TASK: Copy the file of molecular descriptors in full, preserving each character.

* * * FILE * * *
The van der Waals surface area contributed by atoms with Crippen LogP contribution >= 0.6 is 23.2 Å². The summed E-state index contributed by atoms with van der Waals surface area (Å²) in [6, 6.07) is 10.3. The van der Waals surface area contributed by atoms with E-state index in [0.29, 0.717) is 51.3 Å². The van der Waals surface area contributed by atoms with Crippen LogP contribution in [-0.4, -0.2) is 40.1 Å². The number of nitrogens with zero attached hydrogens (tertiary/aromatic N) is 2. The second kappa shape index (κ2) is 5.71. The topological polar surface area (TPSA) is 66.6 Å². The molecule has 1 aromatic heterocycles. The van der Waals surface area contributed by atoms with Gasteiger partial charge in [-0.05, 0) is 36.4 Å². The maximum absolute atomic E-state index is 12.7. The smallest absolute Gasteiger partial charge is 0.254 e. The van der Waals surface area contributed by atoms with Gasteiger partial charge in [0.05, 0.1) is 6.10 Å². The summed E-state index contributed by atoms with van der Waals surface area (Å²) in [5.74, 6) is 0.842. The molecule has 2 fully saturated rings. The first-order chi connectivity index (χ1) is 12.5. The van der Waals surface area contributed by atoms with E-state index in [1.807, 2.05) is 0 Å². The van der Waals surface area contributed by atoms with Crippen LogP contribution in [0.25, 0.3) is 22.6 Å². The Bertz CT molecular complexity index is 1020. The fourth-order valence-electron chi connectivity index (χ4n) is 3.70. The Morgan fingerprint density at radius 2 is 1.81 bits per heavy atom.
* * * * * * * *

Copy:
The van der Waals surface area contributed by atoms with Crippen LogP contribution >= 0.6 is 23.2 Å². The summed E-state index contributed by atoms with van der Waals surface area (Å²) in [6, 6.07) is 10.3. The van der Waals surface area contributed by atoms with E-state index in [0.29, 0.717) is 51.3 Å². The van der Waals surface area contributed by atoms with Crippen LogP contribution in [-0.4, -0.2) is 40.1 Å². The number of nitrogens with zero attached hydrogens (tertiary/aromatic N) is 2. The second kappa shape index (κ2) is 5.71. The topological polar surface area (TPSA) is 66.6 Å². The molecule has 1 aromatic heterocycles. The van der Waals surface area contributed by atoms with Gasteiger partial charge in [-0.05, 0) is 36.4 Å². The maximum absolute atomic E-state index is 12.7. The smallest absolute Gasteiger partial charge is 0.254 e. The van der Waals surface area contributed by atoms with Gasteiger partial charge in [0.05, 0.1) is 6.10 Å². The summed E-state index contributed by atoms with van der Waals surface area (Å²) in [5.74, 6) is 0.842. The molecule has 2 fully saturated rings. The first-order chi connectivity index (χ1) is 12.5. The van der Waals surface area contributed by atoms with E-state index in [1.807, 2.05) is 0 Å². The van der Waals surface area contributed by atoms with Crippen LogP contribution in [0.25, 0.3) is 22.6 Å². The Bertz CT molecular complexity index is 1020. The fourth-order valence-electron chi connectivity index (χ4n) is 3.70. The Morgan fingerprint density at radius 2 is 1.81 bits per heavy atom.